With the Writers Guild the last of the major awards to announce, just a few days before the final Oscar ballots are due — though how many voters will have already cast their ballots? Either way, both categories remain wide open.
Original Screenplay is a three-way race between The Grand Budapest Hotel, Birdman and Boyhood. The BAFTA chose Budapest over Birdman, which was surprising. In fact, both scripts that were disallowed by the WGA (King’s Speech and The Artist) both won the BAFTA for screenplay. Will the Academy, with all of its actors dominating final voting, go for Birdman instead? If Birdman is to win Best Picture, as all of the major guilds have dictated, will it also have to win writing?
The predictions at Gold Derby are all over the place, truth be told, with 7 predicting Birdman and 12 predicting Grand Budapest Hotel.
The Globes gave their screenplay award to Birdman because Budapest took the top prize. The BAFTA gave Birdman just one award for cinematography, a highly unusual move for a Best Picture frontrunner. In fact, it’s never happened that a film won the PGA/DGA/SAG and only won a single Bafta in the techs.
All of the films that won those three, since BAFTA shifted their date, also won a significant award at BAFTA.
That already makes Birdman breaking with precedent in a third significant way. One thing we’ve learned from our past, though, is that when they want to pick a movie they like all stats and history go out the window.
But just in terms of Best Picture we now have to add, for a Birdman win, to overcome:
Not winning the Golden Globe for comedy (it went to Budapest)
Not having an editing nomination
Not winning screenplay or actor or any major award beyond cinematography at BAFTA
All three of these things make Birdman’s potential win a long shot, even with the big three. Remember, the big three have always resulted in a major award at BAFTA, if not Best Picture. How do films with the big three stack up with the WGA?
UPDATE: Birdman is not eligible for the WGA – for some reason I forgot this when I first wrote this piece — that puts it in the King’s Speech/The Artist territory. BOTH won the BAFTA for Screenplay but Birdman did not. One won the Oscar, the other didn’t. Both in original.
2012 – Argo: PGA/DGA/BAFTA/SAG/Oscar – WGA/Oscar
2011 – The Artist: PGA/DGA/SAG/BAFTA/Oscar – was not eligible for WGA, won Oscar SILENT FILM
2010 – The King’s Speech: PGA/DGA/SAG/BAFTA/Oscar – not eligible for WGA/won Oscar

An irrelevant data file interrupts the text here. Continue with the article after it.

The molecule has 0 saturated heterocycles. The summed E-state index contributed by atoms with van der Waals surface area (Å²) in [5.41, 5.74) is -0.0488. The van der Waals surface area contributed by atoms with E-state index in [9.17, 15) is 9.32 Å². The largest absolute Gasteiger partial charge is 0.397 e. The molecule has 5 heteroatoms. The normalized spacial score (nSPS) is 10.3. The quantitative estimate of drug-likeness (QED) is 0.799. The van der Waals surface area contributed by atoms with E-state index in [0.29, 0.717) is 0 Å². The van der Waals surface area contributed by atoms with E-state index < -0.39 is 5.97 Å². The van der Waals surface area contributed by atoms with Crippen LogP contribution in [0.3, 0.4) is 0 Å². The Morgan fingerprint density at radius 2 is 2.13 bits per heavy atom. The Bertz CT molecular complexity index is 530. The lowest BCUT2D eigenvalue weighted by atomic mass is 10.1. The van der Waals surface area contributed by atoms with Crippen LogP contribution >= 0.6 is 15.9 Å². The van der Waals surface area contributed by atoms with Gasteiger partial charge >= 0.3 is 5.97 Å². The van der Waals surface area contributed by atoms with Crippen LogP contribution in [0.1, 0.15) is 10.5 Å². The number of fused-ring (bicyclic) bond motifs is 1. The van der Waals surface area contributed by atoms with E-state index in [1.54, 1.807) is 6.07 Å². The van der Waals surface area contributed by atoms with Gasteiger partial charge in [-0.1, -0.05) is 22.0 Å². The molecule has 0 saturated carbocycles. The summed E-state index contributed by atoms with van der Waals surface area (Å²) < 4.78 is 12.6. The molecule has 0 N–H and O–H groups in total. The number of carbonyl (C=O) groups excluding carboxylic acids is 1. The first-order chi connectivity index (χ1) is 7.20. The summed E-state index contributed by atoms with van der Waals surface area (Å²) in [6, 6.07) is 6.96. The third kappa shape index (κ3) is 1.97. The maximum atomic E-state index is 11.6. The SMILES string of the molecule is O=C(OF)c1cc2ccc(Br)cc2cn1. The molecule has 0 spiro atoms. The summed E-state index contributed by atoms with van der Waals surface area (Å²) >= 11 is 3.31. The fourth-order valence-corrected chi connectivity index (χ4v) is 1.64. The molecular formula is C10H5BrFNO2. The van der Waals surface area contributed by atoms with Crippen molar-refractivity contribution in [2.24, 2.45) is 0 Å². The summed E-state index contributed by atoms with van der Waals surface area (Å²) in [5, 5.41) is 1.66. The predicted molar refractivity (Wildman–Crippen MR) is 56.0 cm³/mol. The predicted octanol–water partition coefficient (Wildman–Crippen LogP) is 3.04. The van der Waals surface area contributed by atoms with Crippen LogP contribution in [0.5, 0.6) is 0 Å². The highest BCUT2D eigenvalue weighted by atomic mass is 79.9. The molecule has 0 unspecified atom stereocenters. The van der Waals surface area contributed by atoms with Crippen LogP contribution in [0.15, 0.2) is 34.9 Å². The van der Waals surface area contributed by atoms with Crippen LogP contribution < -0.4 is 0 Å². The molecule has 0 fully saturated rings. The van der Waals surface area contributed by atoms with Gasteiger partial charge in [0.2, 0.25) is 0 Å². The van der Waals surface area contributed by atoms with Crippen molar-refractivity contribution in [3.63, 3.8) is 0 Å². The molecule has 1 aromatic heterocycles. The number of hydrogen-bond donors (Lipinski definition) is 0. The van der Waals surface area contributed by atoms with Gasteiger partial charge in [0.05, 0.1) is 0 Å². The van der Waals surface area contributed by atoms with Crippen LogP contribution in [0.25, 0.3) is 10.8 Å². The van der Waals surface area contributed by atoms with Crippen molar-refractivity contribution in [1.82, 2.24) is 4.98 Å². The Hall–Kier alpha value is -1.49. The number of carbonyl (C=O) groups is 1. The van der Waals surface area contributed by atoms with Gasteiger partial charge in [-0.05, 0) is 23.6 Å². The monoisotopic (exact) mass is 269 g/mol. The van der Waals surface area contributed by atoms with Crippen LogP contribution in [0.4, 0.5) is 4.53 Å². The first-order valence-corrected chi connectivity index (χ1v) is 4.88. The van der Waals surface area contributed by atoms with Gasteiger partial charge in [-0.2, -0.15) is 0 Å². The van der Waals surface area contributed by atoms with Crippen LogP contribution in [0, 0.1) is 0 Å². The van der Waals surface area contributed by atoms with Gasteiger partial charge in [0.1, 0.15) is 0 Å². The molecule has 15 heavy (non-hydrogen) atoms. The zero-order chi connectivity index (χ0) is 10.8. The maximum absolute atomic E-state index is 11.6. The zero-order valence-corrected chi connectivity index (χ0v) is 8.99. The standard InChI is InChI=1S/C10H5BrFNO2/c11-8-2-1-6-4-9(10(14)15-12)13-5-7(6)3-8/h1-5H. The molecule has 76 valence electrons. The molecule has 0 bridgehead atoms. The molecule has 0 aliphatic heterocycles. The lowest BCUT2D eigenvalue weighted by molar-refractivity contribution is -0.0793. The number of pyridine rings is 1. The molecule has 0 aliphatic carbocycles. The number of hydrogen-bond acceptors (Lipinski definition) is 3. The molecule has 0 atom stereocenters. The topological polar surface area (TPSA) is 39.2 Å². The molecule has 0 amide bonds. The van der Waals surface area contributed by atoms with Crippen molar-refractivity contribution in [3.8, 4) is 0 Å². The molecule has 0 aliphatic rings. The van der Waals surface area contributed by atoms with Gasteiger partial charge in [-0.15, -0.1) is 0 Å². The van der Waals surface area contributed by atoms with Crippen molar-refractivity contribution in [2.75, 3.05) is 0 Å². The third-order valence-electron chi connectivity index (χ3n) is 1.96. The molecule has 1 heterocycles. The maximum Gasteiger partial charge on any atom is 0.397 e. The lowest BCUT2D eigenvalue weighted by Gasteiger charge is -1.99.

2009 – The Hurt Locker: PGA/DGA/BAFTA/Oscar – WGA/Oscar
2008 – Slumdog Millionaire (PGA/DGA/SAG/BAFTA) – WGA/Oscar
2003 – Return of the King (PGA/DGA/SAG/BAFTAs) – WGA/Oscar
1999 – American Beauty (PGA/DGA/SAG) – WGA/Oscar
1995 – Apollo 13 – (PGA/DGA/SAG) – did not win WGA
Therefore, if you’re predicting Birdman to win Best Picture you should predict it to win the WGA.
We can’t really count BAFTA much in terms of history because of their date change (2000) and their changes in voting procedure (2012) but since 2012, the Best Picture winner has won the BAFTA for Best Picture, Argo and 12 Years a Slave.
Adapted Screenplay is also quite a toss-up. Since the Best Picture heat is in the original category, adapted is kind of up in the air. Gillian Flynn and Gone Girl would have won this prize, I think, had Whiplash not knocked it out of the category. The reason being the buzz would have grown every time Flynn hit the mic. She’s funny and she would have made Academy history. What a shame to see these opportunities vanish like that.
The Imitation Game has the overwhelming support over at Gold Derby. That is primarily because it won the Scripter and the predictions took place before the BAFTAS. Clearly, the brits did not much care for the film since it didn’t even get a directing nominations. The Oscar voters and the industry DO care for the film because they have Morten Tyldum nominated both at the DGA and a the Oscars.
But now you have to factor in Whiplash, which was put in the adapted category and is very much loved by both BAFTA and Oscar. Now we have three films to choose from and we have no precursor to go off of, not until the WGA and even then it’s a toss-up.
Other than Argo, you have to go back to 1998 to find a year when the Adapted Screenplay Oscar went to a film without a directing nomination. The BAFTA picked The Theory of Everything, which did have a directing nomination. But the Oscars did not give James Marsh a nomination for directing, which means that The Imitation Game is the stronger of two.
Finally, Anne Thompson is predicting American Sniper to win the Oscar for Adapted. I think that’s a very strong prediction – and thus, Sniper would be a great prediction for both the WGA and the Oscar.
The bottom line: both screenplay categories are wide open and unpredictable.